The amendment was also a “good first step to walk back from this unwise change altogether,” according to Harry Fone, a grassroots campaign manager at the TaxPayers’ Alliance.

“[Coronavirus] lockdown has seen work patterns change and flexibility become more vital than ever before,” he blogged. “IR35 shouldn’t have a place in the post-pandemic world.”

'Needs to pay for covid'

At ReLegal Consulting, where status expert Ms Seeley Harris runs IR35 contract reviews, there is partial agreement. But there’s also significant bewilderment -- at the government’s forging ahead.

“The government will of course need all the tax it can collect to pay for Covid-19,” she says, suggesting money to be motivating the government’s decision to not delay the IR35 reform.

“But doesn’t the country rely on the flexible workforce to fill the gaps at times like these? It seems not, or at least, it might not now be able to do so.”

'We could not win'

Down but not out, Mr Davis tweeted last night: “We were unable to vote on my IR35 amendment this afternoon as the House [of Commons’] authorities did not select it.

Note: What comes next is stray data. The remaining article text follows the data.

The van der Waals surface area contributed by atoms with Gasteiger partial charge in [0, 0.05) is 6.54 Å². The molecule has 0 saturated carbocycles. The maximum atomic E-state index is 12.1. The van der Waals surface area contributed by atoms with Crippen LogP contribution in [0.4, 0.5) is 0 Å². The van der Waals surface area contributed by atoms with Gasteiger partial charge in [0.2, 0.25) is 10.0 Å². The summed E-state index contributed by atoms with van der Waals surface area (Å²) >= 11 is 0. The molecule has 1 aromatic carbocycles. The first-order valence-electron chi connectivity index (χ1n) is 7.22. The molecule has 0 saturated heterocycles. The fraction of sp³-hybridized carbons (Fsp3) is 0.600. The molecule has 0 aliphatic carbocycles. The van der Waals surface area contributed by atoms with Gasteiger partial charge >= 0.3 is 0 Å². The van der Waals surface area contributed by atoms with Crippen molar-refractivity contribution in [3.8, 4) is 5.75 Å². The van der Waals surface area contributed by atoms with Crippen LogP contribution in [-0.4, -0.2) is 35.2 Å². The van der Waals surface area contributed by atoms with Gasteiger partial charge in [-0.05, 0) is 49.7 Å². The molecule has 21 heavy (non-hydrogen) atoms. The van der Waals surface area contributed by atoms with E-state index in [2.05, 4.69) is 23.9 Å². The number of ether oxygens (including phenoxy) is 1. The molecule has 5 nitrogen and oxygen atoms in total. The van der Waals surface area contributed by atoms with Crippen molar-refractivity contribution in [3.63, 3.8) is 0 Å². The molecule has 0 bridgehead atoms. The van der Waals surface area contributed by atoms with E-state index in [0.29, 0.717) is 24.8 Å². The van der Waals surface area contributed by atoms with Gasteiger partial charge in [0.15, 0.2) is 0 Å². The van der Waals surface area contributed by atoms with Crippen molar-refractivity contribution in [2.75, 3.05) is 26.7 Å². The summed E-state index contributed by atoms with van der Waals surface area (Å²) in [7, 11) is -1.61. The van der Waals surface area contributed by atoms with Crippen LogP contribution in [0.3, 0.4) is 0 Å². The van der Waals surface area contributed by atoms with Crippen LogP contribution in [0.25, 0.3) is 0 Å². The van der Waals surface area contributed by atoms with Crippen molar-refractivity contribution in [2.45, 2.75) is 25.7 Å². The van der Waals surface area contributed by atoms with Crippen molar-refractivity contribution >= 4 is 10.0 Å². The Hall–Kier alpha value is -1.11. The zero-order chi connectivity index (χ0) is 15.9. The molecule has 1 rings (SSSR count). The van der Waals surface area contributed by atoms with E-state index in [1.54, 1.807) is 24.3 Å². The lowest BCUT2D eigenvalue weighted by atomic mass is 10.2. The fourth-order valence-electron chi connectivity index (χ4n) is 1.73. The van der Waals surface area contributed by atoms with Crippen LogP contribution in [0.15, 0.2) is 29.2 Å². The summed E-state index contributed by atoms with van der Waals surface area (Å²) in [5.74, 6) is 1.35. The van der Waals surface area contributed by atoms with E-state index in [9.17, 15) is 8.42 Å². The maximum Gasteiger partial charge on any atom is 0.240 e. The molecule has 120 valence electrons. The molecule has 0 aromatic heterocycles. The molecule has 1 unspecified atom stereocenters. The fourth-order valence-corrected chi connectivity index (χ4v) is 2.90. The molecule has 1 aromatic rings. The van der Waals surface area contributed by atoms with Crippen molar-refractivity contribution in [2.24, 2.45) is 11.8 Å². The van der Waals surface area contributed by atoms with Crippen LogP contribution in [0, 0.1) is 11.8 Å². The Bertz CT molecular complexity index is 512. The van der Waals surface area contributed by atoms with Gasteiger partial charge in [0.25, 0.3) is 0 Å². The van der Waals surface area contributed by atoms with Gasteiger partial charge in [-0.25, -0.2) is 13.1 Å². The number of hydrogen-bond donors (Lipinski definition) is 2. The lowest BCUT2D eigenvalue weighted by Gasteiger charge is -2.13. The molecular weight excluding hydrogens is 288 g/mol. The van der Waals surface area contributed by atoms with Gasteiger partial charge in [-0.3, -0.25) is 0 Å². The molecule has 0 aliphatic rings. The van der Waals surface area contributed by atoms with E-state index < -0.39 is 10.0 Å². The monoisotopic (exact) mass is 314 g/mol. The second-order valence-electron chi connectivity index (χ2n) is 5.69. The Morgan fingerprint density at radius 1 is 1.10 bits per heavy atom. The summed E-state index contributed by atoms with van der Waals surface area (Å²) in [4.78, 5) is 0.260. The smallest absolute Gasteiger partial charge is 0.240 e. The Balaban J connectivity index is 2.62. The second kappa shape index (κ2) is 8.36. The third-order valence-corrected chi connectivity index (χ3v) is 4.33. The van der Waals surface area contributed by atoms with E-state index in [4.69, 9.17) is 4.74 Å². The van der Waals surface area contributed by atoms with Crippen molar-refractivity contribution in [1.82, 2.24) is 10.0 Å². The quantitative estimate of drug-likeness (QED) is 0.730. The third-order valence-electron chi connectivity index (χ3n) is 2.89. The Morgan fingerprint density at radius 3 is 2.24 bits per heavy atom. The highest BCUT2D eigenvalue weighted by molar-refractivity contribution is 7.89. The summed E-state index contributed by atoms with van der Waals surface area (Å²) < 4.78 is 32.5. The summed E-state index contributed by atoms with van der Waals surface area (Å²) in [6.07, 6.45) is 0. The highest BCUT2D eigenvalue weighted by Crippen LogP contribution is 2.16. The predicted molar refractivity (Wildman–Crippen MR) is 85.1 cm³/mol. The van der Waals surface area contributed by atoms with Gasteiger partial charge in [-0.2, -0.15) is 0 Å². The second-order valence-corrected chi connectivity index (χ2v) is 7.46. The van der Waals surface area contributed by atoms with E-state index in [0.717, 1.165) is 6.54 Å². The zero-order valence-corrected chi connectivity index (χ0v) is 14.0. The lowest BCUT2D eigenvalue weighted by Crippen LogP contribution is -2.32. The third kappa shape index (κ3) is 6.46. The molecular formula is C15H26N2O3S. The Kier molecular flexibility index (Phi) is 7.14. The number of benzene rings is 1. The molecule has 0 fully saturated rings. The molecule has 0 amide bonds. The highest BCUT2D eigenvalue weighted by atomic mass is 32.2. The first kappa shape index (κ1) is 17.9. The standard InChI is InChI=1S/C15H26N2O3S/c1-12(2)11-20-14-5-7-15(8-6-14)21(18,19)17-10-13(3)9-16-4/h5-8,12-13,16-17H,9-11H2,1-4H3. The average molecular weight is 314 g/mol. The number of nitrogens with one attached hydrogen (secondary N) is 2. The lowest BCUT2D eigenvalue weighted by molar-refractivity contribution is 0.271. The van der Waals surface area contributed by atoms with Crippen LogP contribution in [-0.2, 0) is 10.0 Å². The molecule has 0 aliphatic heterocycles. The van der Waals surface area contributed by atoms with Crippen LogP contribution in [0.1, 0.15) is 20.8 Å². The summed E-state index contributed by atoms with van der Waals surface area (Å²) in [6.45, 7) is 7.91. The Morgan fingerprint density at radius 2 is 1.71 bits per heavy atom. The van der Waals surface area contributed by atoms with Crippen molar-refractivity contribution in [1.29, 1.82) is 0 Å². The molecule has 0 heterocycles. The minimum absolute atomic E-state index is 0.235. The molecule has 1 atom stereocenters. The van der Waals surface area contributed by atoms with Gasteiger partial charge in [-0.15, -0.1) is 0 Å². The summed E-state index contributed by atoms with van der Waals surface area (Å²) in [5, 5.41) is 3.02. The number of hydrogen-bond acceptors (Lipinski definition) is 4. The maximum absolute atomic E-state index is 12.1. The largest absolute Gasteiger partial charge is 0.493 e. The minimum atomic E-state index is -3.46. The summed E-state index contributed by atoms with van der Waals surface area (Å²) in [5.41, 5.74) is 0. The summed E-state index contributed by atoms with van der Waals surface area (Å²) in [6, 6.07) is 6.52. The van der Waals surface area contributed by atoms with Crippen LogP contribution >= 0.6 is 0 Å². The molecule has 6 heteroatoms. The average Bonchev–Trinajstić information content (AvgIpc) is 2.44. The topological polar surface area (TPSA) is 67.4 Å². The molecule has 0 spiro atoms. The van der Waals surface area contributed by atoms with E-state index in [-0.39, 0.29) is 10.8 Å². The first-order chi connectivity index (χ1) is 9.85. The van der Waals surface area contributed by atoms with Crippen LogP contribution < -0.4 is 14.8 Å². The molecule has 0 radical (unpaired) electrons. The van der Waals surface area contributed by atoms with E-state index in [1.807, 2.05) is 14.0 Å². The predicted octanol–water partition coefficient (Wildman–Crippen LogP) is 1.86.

“However, Labour were supporting the government anyway, so we could not win -- this time. Watch this space.”

Stephen Mhiribidi, legal head of the Independent Health Professionals Association, says: “It is rather unfortunate that the House of Commons’ authorities chose not to select it for vote as this did not even give MPs a chance to vote on it.

“It is also a tragedy that Labour could not see past the government rhetoric and rather blinkered view of supposed ‘tax-dodging contractors,’ and claims of an increased tax take at the expense of contractors’ rights and welfare.”

'Don't look a gift horse in the mouth'

Mr Mhiribidi, who is also the legal head of The Self-Employed Alliance added: “Jesse Norman has turned a blind eye to all this [-- the flouting of the rule of law, such as blanket IR35 status assessments].

“Contractors are effectively being turned into zero-hour contract workers without any employment rights whatsoever -- in complete disregard of the Taylor review, something you would expect Labour to stand up against.”

Calling out the minister directly, the legal expert said: “Mr Norman, do not look a gift horse in the mouth. It's not too late to change path and bring in a new and fairer regime that will work for both contractors and UK plc.”

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Written by Simon Moore

Simon writes impartial news and engaging features for the contractor industry, covering, IR35, the loan charge and general tax and legislation.